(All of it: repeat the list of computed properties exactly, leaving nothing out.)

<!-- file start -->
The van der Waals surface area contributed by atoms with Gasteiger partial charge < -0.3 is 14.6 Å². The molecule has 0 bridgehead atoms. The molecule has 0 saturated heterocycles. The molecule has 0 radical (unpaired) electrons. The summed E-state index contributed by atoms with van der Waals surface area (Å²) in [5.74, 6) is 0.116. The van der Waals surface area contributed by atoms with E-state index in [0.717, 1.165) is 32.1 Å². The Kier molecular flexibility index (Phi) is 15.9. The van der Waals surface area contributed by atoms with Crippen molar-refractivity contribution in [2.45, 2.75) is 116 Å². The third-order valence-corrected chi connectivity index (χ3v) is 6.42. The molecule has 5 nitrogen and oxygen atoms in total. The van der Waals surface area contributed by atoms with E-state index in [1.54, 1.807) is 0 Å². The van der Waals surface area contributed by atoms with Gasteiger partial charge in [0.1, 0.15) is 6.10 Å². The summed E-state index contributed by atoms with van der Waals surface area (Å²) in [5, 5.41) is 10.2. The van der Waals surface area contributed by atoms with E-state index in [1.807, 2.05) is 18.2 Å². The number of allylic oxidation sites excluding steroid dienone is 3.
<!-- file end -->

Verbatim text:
The van der Waals surface area contributed by atoms with Gasteiger partial charge < -0.3 is 14.6 Å². The molecule has 0 bridgehead atoms. The molecule has 0 saturated heterocycles. The molecule has 0 radical (unpaired) electrons. The summed E-state index contributed by atoms with van der Waals surface area (Å²) in [5.74, 6) is 0.116. The van der Waals surface area contributed by atoms with E-state index in [0.717, 1.165) is 32.1 Å². The Kier molecular flexibility index (Phi) is 15.9. The van der Waals surface area contributed by atoms with Crippen molar-refractivity contribution in [2.45, 2.75) is 116 Å². The third-order valence-corrected chi connectivity index (χ3v) is 6.42. The molecule has 5 nitrogen and oxygen atoms in total. The van der Waals surface area contributed by atoms with E-state index in [1.54, 1.807) is 0 Å². The van der Waals surface area contributed by atoms with Gasteiger partial charge in [0.1, 0.15) is 6.10 Å². The summed E-state index contributed by atoms with van der Waals surface area (Å²) in [5, 5.41) is 10.2. The van der Waals surface area contributed by atoms with E-state index in [1.807, 2.05) is 18.2 Å². The number of allylic oxidation sites excluding steroid dienone is 3.